Mary Beard - Obituary
Mary Beard (1980-2016) came in 2002 as an MPhys student from the University of Surrey to the nuclear physics group at the University of Notre Dame, she has not left us. Her MPhys Master degree was on the topic of pycnonuclear reactions in the deep crust of neutron stars. Despite her love for England and her desire to live and work there, she came to Notre Dame for a PhD, not without branching out first for an excursion to the favelas of Sao Paulo to learn about nuclear potentials from Brazilian reaction theorists. This excursion provided her with an unlimited source of entertaining stories from Brazil. During her PhD she worked with Dima Yakovlev of St. Petersburg, Russia and his student Peter, which complemented her repertoire of stories from the southern hemisphere with a new set of entertaining tales from the cold most northern part of Europe.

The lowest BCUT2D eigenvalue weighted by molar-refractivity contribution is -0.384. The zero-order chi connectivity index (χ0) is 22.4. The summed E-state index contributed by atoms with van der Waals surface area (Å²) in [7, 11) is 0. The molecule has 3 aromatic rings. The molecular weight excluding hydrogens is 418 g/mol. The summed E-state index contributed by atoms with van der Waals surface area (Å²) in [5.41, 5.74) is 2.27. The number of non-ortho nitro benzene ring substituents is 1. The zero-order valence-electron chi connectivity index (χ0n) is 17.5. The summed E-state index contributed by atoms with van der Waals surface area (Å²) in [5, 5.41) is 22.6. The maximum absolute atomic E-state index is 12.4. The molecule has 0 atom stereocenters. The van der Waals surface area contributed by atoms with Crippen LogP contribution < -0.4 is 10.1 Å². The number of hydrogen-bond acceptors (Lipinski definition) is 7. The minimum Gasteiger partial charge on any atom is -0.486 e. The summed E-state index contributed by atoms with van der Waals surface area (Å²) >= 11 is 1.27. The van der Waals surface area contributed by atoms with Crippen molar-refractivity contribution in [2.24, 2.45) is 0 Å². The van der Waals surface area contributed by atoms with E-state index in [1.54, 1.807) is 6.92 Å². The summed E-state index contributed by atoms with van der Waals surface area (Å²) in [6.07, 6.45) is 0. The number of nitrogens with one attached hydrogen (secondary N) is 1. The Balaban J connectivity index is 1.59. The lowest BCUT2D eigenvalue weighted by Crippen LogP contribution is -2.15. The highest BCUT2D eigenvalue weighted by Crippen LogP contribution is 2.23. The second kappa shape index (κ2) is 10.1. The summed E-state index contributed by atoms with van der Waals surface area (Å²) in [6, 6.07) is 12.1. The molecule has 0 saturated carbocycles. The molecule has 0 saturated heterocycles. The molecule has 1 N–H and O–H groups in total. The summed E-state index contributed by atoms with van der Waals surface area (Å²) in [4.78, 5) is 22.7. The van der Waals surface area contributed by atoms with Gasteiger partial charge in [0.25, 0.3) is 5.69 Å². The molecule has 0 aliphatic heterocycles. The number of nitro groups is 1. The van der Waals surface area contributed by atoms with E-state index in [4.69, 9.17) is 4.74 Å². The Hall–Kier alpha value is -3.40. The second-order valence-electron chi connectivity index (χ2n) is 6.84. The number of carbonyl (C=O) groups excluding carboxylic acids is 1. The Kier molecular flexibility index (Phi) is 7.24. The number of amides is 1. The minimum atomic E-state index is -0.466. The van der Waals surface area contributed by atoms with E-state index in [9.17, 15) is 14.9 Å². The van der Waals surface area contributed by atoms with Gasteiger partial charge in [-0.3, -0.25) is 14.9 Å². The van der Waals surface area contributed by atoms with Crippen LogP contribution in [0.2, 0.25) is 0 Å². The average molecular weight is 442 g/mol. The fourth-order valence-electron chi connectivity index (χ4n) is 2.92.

Mary was a sharp observer of the human condition with amazing incites, enormous patience and nearly infinite tolerance for everyone. She was understanding and full of compassion for people, their strengths as well as their weaknesses. For her PhD project she calculated a large set of pycnonuclear fusion and neutron capture reaction rates and their impact on the ashes of X-ray bursts in neutron star crusts. After her PhD, she held postdoctoral positions with the ExtreMe Matter Institute EMMI at GSI Darmstadt working closely with research groups in Rossendorf and the University of Basel on a number of projects before she returned as a Research Professor to Notre Dame. Mary built a broad international network of collaborations. She was liked by all of them for her wit and humor, as well as her highly sought after scientific expertise. She kept up her scientific work and enthusiasm through the very end, she never despaired, optimistic to leap frog from one type of treatment to another until a cure could be found. She remained full of hope until the very end. Through all these years Mary became the spirit and strength of the nuclear group, she mentored graduate and undergraduate students alike, she was a source of support and ideas for faculty and a friend to all. We miss her and we will keep missing her, but we will never forget her.